Close Close
ThinkAdvisor
Stack of money with a bow

Financial Planning > Charitable Giving > Donor Advised Funds

Donors Plan to Give More Amid Recession Worries: Fidelity Charitable

X
Your article was successfully shared with the contacts you provided.

What You Need to Know

  • Concern for their communities and nonprofits is driving Fidelity Charitable account holders to consider giving more to charity in 2022.
  • A majority of account holders consider how their donor-advised fund can help maximize the financial effects of their giving for both the charities they support and for themselves.
  • Forty percent of millennials said their DAF helps them regularly set aside money for donations.

Three-quarters of Fidelity Charitable’s account holders are concerned about people in their communities and their ability to weather a recession, and two-thirds are worried about the effects of an economic downturn on nonprofits, according to survey results released Tuesday by the donor-advised fund sponsor.

Fifty-nine percent of donors said that because of these concerns, they are considering giving more to charity in 2022. Only 21% of survey participants said they may give less this year.

“Our donors continue to inspire us with their generosity by stepping up and doing even more to help their communities during these challenging and volatile times,” Fidelity Charitable president Jacob Pruitt said in a statement. “With a ready reserve of funds set aside exclusively for charitable giving, we expect to see that generosity continue through the remainder of 2022.”

Fidelity Charitable conducted the survey in July and August among 969 of its account holders. It found that while the vast majority of Fidelity Charitable donors use their DAFs to regularly support the same charities, 57% have also used their accounts to respond to an emergency situation, such as a natural disaster or humanitarian crisis.

Two-thirds of donors said they have given more to charity than they would have without their donor-advised fund. Half of these said the DAF’s structure enables them to set aside a reserve of funds and tap it to make a donation when they want without having to think about where the money will come from.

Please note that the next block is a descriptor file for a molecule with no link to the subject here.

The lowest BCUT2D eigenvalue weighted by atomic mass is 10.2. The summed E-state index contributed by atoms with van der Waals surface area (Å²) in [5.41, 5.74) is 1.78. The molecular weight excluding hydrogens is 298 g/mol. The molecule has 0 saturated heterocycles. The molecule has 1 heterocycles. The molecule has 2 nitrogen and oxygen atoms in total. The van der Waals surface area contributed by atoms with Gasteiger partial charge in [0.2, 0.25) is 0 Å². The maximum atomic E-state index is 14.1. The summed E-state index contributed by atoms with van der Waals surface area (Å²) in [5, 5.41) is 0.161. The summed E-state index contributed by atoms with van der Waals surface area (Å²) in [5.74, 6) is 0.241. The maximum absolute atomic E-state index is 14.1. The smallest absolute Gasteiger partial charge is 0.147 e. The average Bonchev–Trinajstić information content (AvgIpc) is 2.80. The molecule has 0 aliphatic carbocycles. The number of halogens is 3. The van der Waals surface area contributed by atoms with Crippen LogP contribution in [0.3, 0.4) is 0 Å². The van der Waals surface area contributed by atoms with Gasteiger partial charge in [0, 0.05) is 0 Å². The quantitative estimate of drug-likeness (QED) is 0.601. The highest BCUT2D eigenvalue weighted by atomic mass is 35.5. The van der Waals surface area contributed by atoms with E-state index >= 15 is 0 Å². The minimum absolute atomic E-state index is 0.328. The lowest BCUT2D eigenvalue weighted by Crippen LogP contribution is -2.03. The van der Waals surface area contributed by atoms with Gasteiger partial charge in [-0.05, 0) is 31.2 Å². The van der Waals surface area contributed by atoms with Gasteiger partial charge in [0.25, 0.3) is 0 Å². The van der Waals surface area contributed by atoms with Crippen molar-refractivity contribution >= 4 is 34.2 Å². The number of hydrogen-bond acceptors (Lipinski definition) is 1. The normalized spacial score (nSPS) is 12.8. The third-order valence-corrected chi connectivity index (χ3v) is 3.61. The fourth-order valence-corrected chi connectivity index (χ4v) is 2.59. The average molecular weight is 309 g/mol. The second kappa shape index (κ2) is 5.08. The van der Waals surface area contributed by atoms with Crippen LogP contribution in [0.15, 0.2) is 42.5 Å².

Different Approaches to Giving

Donors in the survey expressed a variety of reasons for opening a DAF.

Nine in 10 said they consider how their DAF can help maximize the financial effects of their giving for both the charities they support and for themselves through tax savings and tax-free investment growth of the assets they have set aside.

Aside from the financial reasons for creating DAF accounts, donors of different generations cited other motivations for doing so.

Forty percent of millennials said their DAF helps them regularly set aside money for donations, making giving a bigger priority in their lives. A quarter of Gen Xers and a fifth of baby boomers said the same.

In addition, 28% of Gen Xers and 27% of baby boomers said they put money into a DAF in order to sustain their giving in retirement or when their income is lower. Only 12% of millennials cited this as a motivation for opening a DAF.

Twenty-eight percent of Gen Xers also said they wanted to create a legacy that they can pass on to the next generation. Twenty-two percent of boomers but only 6% of millennials mentioned legacy as a motivator.